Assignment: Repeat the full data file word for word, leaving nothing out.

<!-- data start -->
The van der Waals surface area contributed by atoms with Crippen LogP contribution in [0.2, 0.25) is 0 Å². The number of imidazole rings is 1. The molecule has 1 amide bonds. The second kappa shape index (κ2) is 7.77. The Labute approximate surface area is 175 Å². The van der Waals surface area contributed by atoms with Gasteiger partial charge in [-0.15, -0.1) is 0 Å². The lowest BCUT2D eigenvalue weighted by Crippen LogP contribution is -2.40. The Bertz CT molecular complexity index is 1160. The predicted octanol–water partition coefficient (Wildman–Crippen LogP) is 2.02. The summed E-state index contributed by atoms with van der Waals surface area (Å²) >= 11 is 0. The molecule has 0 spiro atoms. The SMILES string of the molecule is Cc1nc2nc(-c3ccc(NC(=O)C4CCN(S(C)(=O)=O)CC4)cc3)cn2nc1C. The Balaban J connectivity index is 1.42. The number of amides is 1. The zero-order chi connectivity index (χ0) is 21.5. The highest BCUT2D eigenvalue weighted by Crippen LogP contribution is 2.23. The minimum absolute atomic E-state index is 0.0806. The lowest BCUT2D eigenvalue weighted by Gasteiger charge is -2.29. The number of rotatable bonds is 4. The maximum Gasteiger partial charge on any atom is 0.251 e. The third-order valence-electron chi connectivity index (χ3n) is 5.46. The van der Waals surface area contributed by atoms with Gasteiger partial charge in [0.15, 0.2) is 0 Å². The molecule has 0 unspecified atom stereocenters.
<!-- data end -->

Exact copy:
The van der Waals surface area contributed by atoms with Crippen LogP contribution in [0.2, 0.25) is 0 Å². The number of imidazole rings is 1. The molecule has 1 amide bonds. The second kappa shape index (κ2) is 7.77. The Labute approximate surface area is 175 Å². The van der Waals surface area contributed by atoms with Gasteiger partial charge in [-0.15, -0.1) is 0 Å². The lowest BCUT2D eigenvalue weighted by Crippen LogP contribution is -2.40. The Bertz CT molecular complexity index is 1160. The predicted octanol–water partition coefficient (Wildman–Crippen LogP) is 2.02. The summed E-state index contributed by atoms with van der Waals surface area (Å²) >= 11 is 0. The molecule has 0 spiro atoms. The SMILES string of the molecule is Cc1nc2nc(-c3ccc(NC(=O)C4CCN(S(C)(=O)=O)CC4)cc3)cn2nc1C. The Balaban J connectivity index is 1.42. The number of amides is 1. The zero-order chi connectivity index (χ0) is 21.5. The highest BCUT2D eigenvalue weighted by Crippen LogP contribution is 2.23. The minimum absolute atomic E-state index is 0.0806. The lowest BCUT2D eigenvalue weighted by Gasteiger charge is -2.29. The number of rotatable bonds is 4. The maximum Gasteiger partial charge on any atom is 0.251 e. The third-order valence-electron chi connectivity index (χ3n) is 5.46. The van der Waals surface area contributed by atoms with Gasteiger partial charge in [0.15, 0.2) is 0 Å². The molecule has 0 unspecified atom stereocenters.